Judge in Georgetown Murder Case Wants Trial to Proceed

Defendant Albrecht Muth's on-again, off-again hunger strike and resulting poor health are not reason enough to indefinitely delay trial, Judge opines.

D.C. Superior Court Judge Russell F. Canan wants to proceed to trial for the murder of Georgetowner, Viola Drath, with or without the physical presence of defendant Albrecht Muth.

Muth is charged with first degree murder in the strangling death of his late wife, Drath, in her Georgetown home in August 2011.

"The government has an unduly restrictive interpretation of the law," Canan told Assistant U.S. Attorney Glen Kirschner in court Thursday.

Most recently, the prosecution asked that the trial not preceed as it was schedule to in March, citing issues surrounding the defendant's inability to come to court. The concern is that upon appeal any conviction might be overturned because of Rule 43 which allows a defendant to be physically present at the start of his trial.

Muth has been in the hospital for an on-again, off-again fast that has rendered him incapable of standing, or even sitting up, according to his doctors.

Muth has joined the last several hearings via speakerphone from his hospital bed.

Canan said in his opinion and based on his interpretation of the case law, "Mr. Muth is present before the court today."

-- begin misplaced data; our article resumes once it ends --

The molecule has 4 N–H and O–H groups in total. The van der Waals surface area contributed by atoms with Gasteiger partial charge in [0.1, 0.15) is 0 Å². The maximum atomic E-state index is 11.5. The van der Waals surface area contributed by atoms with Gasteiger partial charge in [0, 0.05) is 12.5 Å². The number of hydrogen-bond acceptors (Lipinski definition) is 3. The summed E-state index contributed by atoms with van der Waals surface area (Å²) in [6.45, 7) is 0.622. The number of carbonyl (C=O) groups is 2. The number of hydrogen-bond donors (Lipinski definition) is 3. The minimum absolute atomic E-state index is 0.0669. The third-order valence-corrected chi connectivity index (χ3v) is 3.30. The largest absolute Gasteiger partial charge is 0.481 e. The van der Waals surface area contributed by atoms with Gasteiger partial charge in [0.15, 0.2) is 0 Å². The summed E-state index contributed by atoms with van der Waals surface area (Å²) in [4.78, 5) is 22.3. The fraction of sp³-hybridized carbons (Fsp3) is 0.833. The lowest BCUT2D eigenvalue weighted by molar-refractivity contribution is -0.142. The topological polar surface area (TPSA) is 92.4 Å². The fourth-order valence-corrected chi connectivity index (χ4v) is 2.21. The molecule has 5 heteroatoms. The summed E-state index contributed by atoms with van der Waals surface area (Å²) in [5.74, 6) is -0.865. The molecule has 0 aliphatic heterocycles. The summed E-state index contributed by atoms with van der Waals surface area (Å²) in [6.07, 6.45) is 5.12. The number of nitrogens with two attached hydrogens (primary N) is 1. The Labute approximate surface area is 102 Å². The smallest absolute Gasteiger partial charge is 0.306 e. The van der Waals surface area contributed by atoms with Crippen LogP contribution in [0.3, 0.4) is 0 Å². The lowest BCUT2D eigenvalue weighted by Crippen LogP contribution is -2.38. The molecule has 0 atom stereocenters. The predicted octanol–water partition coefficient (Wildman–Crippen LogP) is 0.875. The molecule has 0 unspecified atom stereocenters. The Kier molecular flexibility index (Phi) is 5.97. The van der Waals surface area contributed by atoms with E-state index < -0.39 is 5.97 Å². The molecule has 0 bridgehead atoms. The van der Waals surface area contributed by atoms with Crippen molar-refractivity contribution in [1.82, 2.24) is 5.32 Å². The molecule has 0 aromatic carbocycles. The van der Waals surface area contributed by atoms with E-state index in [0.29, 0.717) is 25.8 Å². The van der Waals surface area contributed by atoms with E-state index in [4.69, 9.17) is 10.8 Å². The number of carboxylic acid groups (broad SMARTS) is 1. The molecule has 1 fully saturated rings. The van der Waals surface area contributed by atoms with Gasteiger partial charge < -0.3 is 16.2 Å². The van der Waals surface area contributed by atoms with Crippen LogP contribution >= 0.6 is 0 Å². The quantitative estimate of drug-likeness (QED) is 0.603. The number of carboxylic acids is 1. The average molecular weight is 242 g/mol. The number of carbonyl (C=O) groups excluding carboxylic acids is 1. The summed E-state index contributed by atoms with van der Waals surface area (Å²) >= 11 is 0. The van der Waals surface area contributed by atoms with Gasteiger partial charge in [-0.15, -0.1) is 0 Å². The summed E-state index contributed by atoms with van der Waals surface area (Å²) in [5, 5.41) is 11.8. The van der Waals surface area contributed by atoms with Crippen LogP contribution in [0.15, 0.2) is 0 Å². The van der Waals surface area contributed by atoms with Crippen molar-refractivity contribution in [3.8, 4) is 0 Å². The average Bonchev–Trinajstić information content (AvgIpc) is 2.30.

The judge echoed earlier comments in which he argued that Muth's ongoing fast and thereby his inability to appear in court was of his own doing and was volitionaly disruptive to court proceedings.

Muth's fast and inability to appear physically in court, "Conceivably could go on indefinitely," said Canan. "It just cannot be that way."

He asked the prosecution for a briefing on the legal aspects of a disruptive defendant's right to appear in court.

Canan said the court has the capability to provide a two-way video feed so that Muth can be "present" for his trial.

"I think the court can go forward," with a trial, Canan opined.

He advised Muth that he has the right to appear in court and urged him to discontinue his disruptive behavior and to choose to be present.

A trial date was first set for Oct. of 2012 and then moved to March 2013 and now is set for December.

A trial date is set for Dec. 2. The prosecution expects its case to take about a week and a half and the defense said they could present theirs in two days.

Canan was concerned that the case could run into Christmas and holiday schedule issues.

"This case has gone off course several times," said Canan.

Canan asked if there was any way the defence counsel could accomodate an earlier trial date, but Public Defender Dana Page said it was not possible.

The prosecution has 45 days to submit a briefing on the legal questions surrounding Muth's presence for his trial. Thereafter the defense will have 30 days to respond.

Read more on the Albrecht Muth proceedings:

  • Drath Family 'Will Wait as Long as it Takes for Justice'
  • Doctor: Albrecht Muth Faces 'Imminent Risk of Sudden Death'


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